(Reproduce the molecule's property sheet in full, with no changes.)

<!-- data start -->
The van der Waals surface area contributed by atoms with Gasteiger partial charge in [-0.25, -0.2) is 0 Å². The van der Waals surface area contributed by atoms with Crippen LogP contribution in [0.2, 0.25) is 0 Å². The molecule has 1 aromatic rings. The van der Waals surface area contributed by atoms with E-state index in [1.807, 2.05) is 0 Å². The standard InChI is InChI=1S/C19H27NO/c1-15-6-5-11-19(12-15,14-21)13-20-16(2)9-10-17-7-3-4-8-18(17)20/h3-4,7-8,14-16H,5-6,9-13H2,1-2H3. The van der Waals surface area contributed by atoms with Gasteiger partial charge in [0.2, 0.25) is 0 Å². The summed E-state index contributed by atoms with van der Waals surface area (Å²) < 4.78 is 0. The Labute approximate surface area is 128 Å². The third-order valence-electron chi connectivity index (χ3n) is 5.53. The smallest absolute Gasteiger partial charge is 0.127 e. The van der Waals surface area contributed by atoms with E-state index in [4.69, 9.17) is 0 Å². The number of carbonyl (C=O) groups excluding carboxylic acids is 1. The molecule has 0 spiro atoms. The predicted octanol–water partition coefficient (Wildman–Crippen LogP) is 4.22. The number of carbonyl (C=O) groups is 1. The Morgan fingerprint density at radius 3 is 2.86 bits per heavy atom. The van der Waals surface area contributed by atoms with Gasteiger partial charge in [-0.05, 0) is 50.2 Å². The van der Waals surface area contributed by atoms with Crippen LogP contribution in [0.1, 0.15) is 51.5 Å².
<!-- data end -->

The van der Waals surface area contributed by atoms with Gasteiger partial charge in [-0.25, -0.2) is 0 Å². The van der Waals surface area contributed by atoms with Crippen LogP contribution in [0.2, 0.25) is 0 Å². The molecule has 1 aromatic rings. The van der Waals surface area contributed by atoms with E-state index in [1.807, 2.05) is 0 Å². The standard InChI is InChI=1S/C19H27NO/c1-15-6-5-11-19(12-15,14-21)13-20-16(2)9-10-17-7-3-4-8-18(17)20/h3-4,7-8,14-16H,5-6,9-13H2,1-2H3. The van der Waals surface area contributed by atoms with Gasteiger partial charge in [0.2, 0.25) is 0 Å². The summed E-state index contributed by atoms with van der Waals surface area (Å²) < 4.78 is 0. The Labute approximate surface area is 128 Å². The third-order valence-electron chi connectivity index (χ3n) is 5.53. The smallest absolute Gasteiger partial charge is 0.127 e. The van der Waals surface area contributed by atoms with E-state index in [4.69, 9.17) is 0 Å². The number of carbonyl (C=O) groups excluding carboxylic acids is 1. The molecule has 0 spiro atoms. The predicted octanol–water partition coefficient (Wildman–Crippen LogP) is 4.22. The number of carbonyl (C=O) groups is 1. The Morgan fingerprint density at radius 3 is 2.86 bits per heavy atom. The van der Waals surface area contributed by atoms with Gasteiger partial charge in [-0.05, 0) is 50.2 Å². The van der Waals surface area contributed by atoms with Crippen LogP contribution in [0.1, 0.15) is 51.5 Å².